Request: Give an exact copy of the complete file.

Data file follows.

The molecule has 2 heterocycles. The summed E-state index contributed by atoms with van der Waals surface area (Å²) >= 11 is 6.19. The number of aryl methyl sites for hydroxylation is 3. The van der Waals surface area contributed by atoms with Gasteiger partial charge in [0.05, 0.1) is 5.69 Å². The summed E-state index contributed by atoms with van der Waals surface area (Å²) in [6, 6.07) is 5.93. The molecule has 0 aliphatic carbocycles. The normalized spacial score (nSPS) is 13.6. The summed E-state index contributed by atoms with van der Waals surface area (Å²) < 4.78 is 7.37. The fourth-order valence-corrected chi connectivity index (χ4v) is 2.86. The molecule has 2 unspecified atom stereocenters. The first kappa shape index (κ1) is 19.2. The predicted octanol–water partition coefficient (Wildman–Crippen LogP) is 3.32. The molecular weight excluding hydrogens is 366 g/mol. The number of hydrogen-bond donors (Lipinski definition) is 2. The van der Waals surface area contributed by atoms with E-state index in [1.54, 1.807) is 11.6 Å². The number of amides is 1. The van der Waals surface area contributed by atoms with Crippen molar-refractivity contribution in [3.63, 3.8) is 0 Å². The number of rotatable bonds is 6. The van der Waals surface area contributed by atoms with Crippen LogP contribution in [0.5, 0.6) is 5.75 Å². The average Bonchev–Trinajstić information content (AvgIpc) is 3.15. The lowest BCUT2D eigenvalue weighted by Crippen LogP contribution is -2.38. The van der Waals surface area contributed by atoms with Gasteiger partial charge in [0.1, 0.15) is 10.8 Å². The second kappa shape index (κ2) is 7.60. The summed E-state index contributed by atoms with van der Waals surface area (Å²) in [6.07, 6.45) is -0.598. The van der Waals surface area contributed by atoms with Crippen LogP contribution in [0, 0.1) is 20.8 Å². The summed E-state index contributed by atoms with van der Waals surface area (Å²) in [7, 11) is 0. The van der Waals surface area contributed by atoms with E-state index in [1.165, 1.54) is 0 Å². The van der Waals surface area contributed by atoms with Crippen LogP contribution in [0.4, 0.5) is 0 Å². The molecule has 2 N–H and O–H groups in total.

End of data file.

The molecule has 2 heterocycles. The summed E-state index contributed by atoms with van der Waals surface area (Å²) >= 11 is 6.19. The number of aryl methyl sites for hydroxylation is 3. The van der Waals surface area contributed by atoms with Gasteiger partial charge in [0.05, 0.1) is 5.69 Å². The summed E-state index contributed by atoms with van der Waals surface area (Å²) in [6, 6.07) is 5.93. The molecule has 0 aliphatic carbocycles. The normalized spacial score (nSPS) is 13.6. The summed E-state index contributed by atoms with van der Waals surface area (Å²) < 4.78 is 7.37. The fourth-order valence-corrected chi connectivity index (χ4v) is 2.86. The molecule has 2 unspecified atom stereocenters. The first kappa shape index (κ1) is 19.2. The predicted octanol–water partition coefficient (Wildman–Crippen LogP) is 3.32. The molecular weight excluding hydrogens is 366 g/mol. The number of hydrogen-bond donors (Lipinski definition) is 2. The van der Waals surface area contributed by atoms with E-state index in [1.54, 1.807) is 11.6 Å². The number of amides is 1. The van der Waals surface area contributed by atoms with Crippen molar-refractivity contribution in [3.63, 3.8) is 0 Å². The number of rotatable bonds is 6. The van der Waals surface area contributed by atoms with Crippen LogP contribution in [0.5, 0.6) is 5.75 Å². The average Bonchev–Trinajstić information content (AvgIpc) is 3.15. The lowest BCUT2D eigenvalue weighted by Crippen LogP contribution is -2.38. The van der Waals surface area contributed by atoms with Gasteiger partial charge in [0.1, 0.15) is 10.8 Å². The second kappa shape index (κ2) is 7.60. The summed E-state index contributed by atoms with van der Waals surface area (Å²) in [6.07, 6.45) is -0.598. The van der Waals surface area contributed by atoms with Crippen LogP contribution in [0, 0.1) is 20.8 Å². The summed E-state index contributed by atoms with van der Waals surface area (Å²) in [7, 11) is 0. The van der Waals surface area contributed by atoms with E-state index in [1.165, 1.54) is 0 Å². The van der Waals surface area contributed by atoms with Crippen LogP contribution in [0.4, 0.5) is 0 Å². The molecule has 2 N–H and O–H groups in total.